Long partial to heavy lunch platters of meat and rice, Asim al-Shammari has recently turned to lighter fare from a self-described diet restaurant, swayed by Saudi Arabia’s push against obesity.
About one in five Saudi Arabian adults is obese, according to an in-depth study published by the World Bank last year that described the problem as “alarming”.
The Global Obesity Observatory places the kingdom at No. 17 in its international rankings of obesity prevalence, three slots below the US and near neighbors Qatar and Kuwait.
However, the Vision 2030 reform agenda spearheaded by Saudi Crown Prince Mohammad bin Salman includes goals for bringing down obesity and diabetes rates by the end of the decade.
The effort is being helped by a raft of new restaurants offering healthier alternatives to some traditional Saudi Arabian fare, including the spot where al-Shammari, a financial analyst, tucked into a plate of chicken, rice and carrots one recent afternoon.
“I used to eat burgers, shawarma or kabsa while I was at work,” the 28-year-old said, referring to a rice dish usually served on large shared plates. “This increased obesity, especially with eight-hour office work and lack of movement.”
For decades, Saudi Arabians spent much of their free time in restaurants and shopping malls, and food was a chief source of entertainment in the closed-off kingdom, where high temperatures limit outdoor activities for much of the year.
In 2019, the Saudi Arabian Ministry of Health started requiring restaurants to include calorie information on menus to encourage healthy eating.
Fast food options — from international favorites such as McDonald’s to local chains such as AlBaik — remain ubiquitous in the kingdom’s main cities, but they are starting to face more varied competition.
Saad al-Hader, a 25-year-old doctor, said he used to bring meals from home in order to eat something besides junk food, but the proliferation of new health-conscious eateries has made his life easier.
“The popularity of these restaurants, and the fact that they are close to workplaces, makes it easier to stick to healthy eating,” he said as he dined on salmon and grilled potatoes.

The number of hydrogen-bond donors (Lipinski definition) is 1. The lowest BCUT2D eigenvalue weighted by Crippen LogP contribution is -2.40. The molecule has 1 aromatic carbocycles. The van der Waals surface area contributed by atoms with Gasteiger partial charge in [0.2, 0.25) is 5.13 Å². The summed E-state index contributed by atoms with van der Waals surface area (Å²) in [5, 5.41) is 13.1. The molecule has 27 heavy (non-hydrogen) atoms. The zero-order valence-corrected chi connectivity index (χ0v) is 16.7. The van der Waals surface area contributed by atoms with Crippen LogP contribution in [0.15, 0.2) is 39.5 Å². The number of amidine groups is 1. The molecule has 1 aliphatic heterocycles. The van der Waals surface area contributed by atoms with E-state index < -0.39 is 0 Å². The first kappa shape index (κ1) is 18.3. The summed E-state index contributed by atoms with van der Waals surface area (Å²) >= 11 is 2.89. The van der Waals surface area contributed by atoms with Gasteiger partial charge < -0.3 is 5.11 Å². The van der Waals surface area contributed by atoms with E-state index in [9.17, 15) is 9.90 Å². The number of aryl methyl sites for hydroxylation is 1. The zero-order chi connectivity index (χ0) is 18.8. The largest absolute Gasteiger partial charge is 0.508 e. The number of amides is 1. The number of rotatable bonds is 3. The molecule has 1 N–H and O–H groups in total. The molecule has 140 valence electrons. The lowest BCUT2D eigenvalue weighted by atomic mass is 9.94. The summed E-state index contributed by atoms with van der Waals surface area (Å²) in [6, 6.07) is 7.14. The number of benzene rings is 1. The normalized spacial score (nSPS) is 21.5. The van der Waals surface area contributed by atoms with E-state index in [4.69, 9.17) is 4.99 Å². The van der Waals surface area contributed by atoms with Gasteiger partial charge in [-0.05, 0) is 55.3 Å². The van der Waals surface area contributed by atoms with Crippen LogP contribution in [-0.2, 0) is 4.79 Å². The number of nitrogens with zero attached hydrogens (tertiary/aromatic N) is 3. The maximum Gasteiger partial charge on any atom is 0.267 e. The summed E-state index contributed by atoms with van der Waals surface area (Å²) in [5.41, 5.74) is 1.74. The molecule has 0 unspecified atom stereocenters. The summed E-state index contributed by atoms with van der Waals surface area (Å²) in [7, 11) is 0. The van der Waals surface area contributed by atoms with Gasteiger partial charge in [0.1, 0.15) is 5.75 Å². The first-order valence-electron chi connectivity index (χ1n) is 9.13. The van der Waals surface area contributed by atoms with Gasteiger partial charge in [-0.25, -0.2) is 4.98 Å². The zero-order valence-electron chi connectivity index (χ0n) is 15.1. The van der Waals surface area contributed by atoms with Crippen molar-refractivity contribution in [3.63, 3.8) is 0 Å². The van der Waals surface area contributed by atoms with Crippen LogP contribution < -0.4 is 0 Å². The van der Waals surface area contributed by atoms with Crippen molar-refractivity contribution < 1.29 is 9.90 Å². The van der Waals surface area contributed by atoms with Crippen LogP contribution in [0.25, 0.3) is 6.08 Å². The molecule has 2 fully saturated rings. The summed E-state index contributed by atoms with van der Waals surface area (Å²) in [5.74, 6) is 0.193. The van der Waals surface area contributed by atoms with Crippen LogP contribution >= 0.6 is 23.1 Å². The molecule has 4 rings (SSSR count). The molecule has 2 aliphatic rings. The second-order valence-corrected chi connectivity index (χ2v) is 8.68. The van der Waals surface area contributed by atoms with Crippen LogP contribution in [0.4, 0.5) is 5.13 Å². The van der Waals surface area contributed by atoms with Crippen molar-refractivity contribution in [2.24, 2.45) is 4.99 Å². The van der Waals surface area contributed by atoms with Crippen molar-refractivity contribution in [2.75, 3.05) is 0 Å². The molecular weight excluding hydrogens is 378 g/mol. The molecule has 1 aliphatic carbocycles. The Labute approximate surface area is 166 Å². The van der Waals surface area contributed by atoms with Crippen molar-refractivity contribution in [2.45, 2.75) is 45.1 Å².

A growing number of restaurants are offering meal plans that send salads and other healthy meals to clients’ homes and workplaces.
One such plan provides a meal a day for a month for 450 riyals (US$120).
Basil Chehayeb, a Lebanese who runs a restaurant called Reshape in the Saudi Arabian capital, Riyadh, said he had opened two new branches in the past 18 months to keep up with demand.
The restaurant provides meals each day to about 500 subscribers, most of whom are Saudi Arabians.
“Saudis have changed their lifestyle and are now attending sports clubs and eating healthy foods,” he said.
Efforts by restaurants and other private-sector businesses to promote healthy eating have been supplemented by other health-minded interventions.
The Saudi Sports for All Federation organizes regular events such as the Riyadh Marathon, which this year drew thousands of runners to the streets of the capital.
Officials have also begun work on a 135km Sports Boulevard in Riyadh, featuring foot, cycle and horse-riding paths.
Beginning with this academic year, the health ministry has banned the sale of soft drinks in schools.
The message seems to be getting through, at least among young people, public health consultant Lamia al-Brahim said.
“Obesity is a serious health problem, [but] it is very noticeable now that health awareness is increasing among the young generation,” she said. “Societal behavior changes need a long time, and these efforts start from within the home, then the school and then the government agencies.”
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